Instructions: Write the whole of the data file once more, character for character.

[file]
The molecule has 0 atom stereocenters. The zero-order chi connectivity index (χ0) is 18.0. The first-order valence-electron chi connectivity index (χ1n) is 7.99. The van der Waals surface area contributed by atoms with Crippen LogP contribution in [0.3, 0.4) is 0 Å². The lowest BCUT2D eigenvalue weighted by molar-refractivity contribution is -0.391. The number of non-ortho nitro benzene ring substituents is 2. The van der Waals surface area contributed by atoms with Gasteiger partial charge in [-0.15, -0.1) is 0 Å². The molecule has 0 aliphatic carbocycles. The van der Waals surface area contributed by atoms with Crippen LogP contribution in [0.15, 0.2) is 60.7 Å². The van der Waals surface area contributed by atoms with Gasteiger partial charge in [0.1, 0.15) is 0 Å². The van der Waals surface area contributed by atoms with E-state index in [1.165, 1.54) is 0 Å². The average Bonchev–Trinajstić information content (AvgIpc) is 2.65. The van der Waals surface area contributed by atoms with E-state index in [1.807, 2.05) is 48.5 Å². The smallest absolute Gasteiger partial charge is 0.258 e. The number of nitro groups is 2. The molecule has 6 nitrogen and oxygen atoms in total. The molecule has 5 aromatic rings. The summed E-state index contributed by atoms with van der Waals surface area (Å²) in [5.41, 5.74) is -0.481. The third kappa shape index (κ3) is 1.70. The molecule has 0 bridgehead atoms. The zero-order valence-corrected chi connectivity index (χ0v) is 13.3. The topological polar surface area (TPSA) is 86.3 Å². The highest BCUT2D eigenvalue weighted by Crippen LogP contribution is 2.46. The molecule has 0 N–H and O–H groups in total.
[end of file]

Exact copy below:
The molecule has 0 atom stereocenters. The zero-order chi connectivity index (χ0) is 18.0. The first-order valence-electron chi connectivity index (χ1n) is 7.99. The van der Waals surface area contributed by atoms with Crippen LogP contribution in [0.3, 0.4) is 0 Å². The lowest BCUT2D eigenvalue weighted by molar-refractivity contribution is -0.391. The number of non-ortho nitro benzene ring substituents is 2. The van der Waals surface area contributed by atoms with Gasteiger partial charge in [-0.15, -0.1) is 0 Å². The molecule has 0 aliphatic carbocycles. The van der Waals surface area contributed by atoms with Crippen LogP contribution in [0.15, 0.2) is 60.7 Å². The van der Waals surface area contributed by atoms with Gasteiger partial charge in [0.1, 0.15) is 0 Å². The van der Waals surface area contributed by atoms with E-state index in [1.165, 1.54) is 0 Å². The average Bonchev–Trinajstić information content (AvgIpc) is 2.65. The van der Waals surface area contributed by atoms with E-state index in [1.807, 2.05) is 48.5 Å². The smallest absolute Gasteiger partial charge is 0.258 e. The number of nitro groups is 2. The molecule has 6 nitrogen and oxygen atoms in total. The molecule has 5 aromatic rings. The summed E-state index contributed by atoms with van der Waals surface area (Å²) in [5.41, 5.74) is -0.481. The third kappa shape index (κ3) is 1.70. The molecule has 0 bridgehead atoms. The zero-order valence-corrected chi connectivity index (χ0v) is 13.3. The topological polar surface area (TPSA) is 86.3 Å². The highest BCUT2D eigenvalue weighted by Crippen LogP contribution is 2.46. The molecule has 0 N–H and O–H groups in total.